Traditional makhani contains yogurt, but Macwan prefers to use heavy cream. The cream mellows the gravy, resulting in a lighter dish. Jaggery, an Indian-style brown sugar with a molasses-like flavor, adds a hint of sweetness to the makhani.
Macwan instructed us to leave some fat on the chicken thighs. The fat flavors the dish and thickens the gravy. I was relieved to hear her say this. I already leave fat on my chicken thighs. Now I have an excuse other than laziness.
Meal Time and Second Dessert
Once we all had a plate of rice, kheema, makhani, and naan bread in front of us, the room grew silent. Everyone ate together, and no one voiced a single complaint. When we were finished, Torres – who is a pastry chef – dished out some of her flan dessert. (Yes, we had two desserts!) The flan was creamy, light, and coated with a sweet, caramelized sauce.
I left inspired to try cooking Macwan’s recipes at home. After smelling the pungent aroma of her spices, I knew I needed to shop for some fresh spices of my own. (Mine have sat in my pantry far too long.)
After purchasing some fresh ingredients – like cloves, star anise, cardamom, and cinnamon sticks, my house filled with the aromatic scent of curry. I haven’t even cooked with them yet. Coming downstairs this morning, my mouth watered just thinking about the makhani I plan to make for dinner tonight.
Chef Macwan’s Upcoming Events
Beginning on March 16, Macwan will be teaching another series of classes called, “Indian Style Breads.” The course, which will also take place at Altantic Cape Community College, will cover flat breads, fried breads, and stuffed breads. The campus is set in a beautiful, heavily forested area of Mays Landing about a half hour from the Jersey Shore. Find out more on their website.
Private Cooking Lessons with Chef Macwan
Macwan also offers private group cooking classes. If you’re looking for a creative gift for the foodie in your life or even a date night idea, contact her to find out more. You can read more about Macwan’s cooking adventures on her blog Spice Culture. Follow her on Instagram and Twitter.
For your appetizer, choose between soup or salad. For your main course, bite into a 7 oz. filet with mashed potatoes and asparagus sides. For dessert, treat yourself to a decadent chocolate torte – all for just $30.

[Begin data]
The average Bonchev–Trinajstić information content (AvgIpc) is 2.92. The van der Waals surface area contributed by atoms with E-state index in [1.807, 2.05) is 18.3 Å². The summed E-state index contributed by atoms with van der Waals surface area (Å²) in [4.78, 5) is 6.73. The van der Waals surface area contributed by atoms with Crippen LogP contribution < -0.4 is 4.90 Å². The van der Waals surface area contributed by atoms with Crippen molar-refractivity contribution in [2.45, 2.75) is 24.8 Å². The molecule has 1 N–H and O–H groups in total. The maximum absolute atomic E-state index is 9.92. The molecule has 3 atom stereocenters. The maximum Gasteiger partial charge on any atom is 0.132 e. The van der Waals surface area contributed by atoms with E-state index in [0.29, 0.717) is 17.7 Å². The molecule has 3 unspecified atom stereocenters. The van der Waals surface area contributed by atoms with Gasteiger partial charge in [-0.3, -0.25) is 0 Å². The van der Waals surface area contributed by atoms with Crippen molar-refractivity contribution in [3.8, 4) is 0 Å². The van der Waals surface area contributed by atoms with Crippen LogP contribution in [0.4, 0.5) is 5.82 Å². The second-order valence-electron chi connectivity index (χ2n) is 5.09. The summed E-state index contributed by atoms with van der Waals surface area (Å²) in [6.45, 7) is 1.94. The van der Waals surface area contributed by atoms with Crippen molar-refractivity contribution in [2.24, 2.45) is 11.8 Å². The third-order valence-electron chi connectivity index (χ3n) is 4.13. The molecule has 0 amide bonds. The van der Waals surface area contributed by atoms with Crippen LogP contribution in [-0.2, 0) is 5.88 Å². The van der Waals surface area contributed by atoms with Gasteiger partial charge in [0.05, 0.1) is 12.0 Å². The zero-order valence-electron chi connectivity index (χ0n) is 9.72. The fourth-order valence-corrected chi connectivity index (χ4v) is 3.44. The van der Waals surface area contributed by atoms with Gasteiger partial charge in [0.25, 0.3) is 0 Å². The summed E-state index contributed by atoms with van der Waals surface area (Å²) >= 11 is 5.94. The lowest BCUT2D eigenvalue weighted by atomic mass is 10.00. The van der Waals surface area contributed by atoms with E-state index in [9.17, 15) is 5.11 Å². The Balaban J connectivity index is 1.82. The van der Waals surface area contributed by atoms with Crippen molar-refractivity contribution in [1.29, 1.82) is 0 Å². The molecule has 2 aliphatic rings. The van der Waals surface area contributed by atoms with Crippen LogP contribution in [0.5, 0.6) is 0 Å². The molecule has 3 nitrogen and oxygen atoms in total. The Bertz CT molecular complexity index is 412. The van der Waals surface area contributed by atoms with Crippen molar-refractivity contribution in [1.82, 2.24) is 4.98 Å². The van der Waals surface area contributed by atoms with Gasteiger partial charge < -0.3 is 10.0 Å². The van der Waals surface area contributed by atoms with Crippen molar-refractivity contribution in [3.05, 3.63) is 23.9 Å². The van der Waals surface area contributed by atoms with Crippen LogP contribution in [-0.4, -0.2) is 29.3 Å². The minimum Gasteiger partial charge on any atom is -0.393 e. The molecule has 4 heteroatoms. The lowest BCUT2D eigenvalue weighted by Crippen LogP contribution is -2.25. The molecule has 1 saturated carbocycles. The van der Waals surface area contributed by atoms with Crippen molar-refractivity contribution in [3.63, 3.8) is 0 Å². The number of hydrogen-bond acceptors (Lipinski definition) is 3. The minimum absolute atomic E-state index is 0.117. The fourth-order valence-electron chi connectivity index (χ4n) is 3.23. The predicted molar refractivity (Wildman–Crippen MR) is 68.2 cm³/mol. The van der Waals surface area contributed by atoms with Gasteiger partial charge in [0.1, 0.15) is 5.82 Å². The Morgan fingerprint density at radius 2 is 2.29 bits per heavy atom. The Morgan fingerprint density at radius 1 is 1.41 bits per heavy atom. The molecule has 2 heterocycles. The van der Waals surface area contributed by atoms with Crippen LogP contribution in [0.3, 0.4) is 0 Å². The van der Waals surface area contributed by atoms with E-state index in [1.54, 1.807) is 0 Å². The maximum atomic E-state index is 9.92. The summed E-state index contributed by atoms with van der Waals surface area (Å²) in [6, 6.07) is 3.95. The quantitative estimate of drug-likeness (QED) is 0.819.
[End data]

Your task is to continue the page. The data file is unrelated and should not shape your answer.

3 courses: $30
Call ahead for reservations: (856) 456-CHUB (2482)
As the government shutdown drags into its second month, there’s little relief in sight for families living without income. Understandably, workers are enduring high levels of anxiety, stress, and – in some cases – even boredom from weeks at home.
To offer a helping hand, numerous South Jersey businesses are offering freebies and discounts to furloughed and unpaid federal workers. Media outlets like the Courier Post, NJ.com, and the Press of Atlantic City have recently published articles about these local businesses.
The following list covers a few of the generous South Jersey companies and organizations that haven’t yet received extensive media coverage, as of today (Wednesday, January 24).
If you’re a federal worker affected by the shutdown, visit these South Jersey restaurants and food pantries. Before you make the trip, be sure to call the business or organization in advance to verify that the offer is still valid.
This week only, Center Square Tavern will provide free meals to local families not currently receiving pay. Bring your government identification (ID) and up to four family members before Friday, January 25.
120 Center Square Rd Swedesboro, New Jersey Tuesday – Friday: 11 am – 12 am
When you come to Charlie’s Crepes, write down “I ❤ crepes” on a sheet of paper and hand it to the owner. He or she will ask you for your preference of savory or sweet crepe. Please be sure to call before you visit, as Charlie’s was closed this morning due to freezing pipes.
177 S Centre St Merchantville, New Jersey
Wednesday – Friday: 9:30 am – 1 pm, 4:30 – 8 pm Saturday: 8 am – 12 pm, 4:30 – 8 pm Sunday: 10 am – 2 pm
Bring your photo ID to the Hammonton Presbyterian Church on Wednesdays between the hours of 9 am and 12 pm for help with groceries. You do not need to live in Atlantic County, and you may visit once every 30 days.
Eager to help local families affected by the shutdown, the People’s Pantry Relief Center will serve government workers with valid ID on Saturdays between 1 and 3 pm. Visit their pantry for fresh produce, meat, baked goods, and baby food.
Until Thursday, January 24, bring your government ID and enjoy a free entree and rice at any Tiffin location between the hours of 12 and 2 pm. Choose between Chicken Tikka Masala; Chicken Curry; Saag Paneer; Chana Masala; Dal Makhani; or Dal Tadka. Carry-out ordered on-premises only.
Visit this four-and-a-half acre playground on the Camden Waterfront where kids can let their imaginations run wild. Bring the whole family for brunch with Santa, hot chocolate, and a kids’ Polar Express ride.
Call ahead for reservations & details: (856) 365-8733
Wear your ugliest sweater for a chance at a $100 prize. Bring a new, unwrapped toy or gently used winter clothing for a free beer. Visitors will also enjoy holiday crafts, live music, food trucks, and more. Santa will be there from 3 – 6 pm.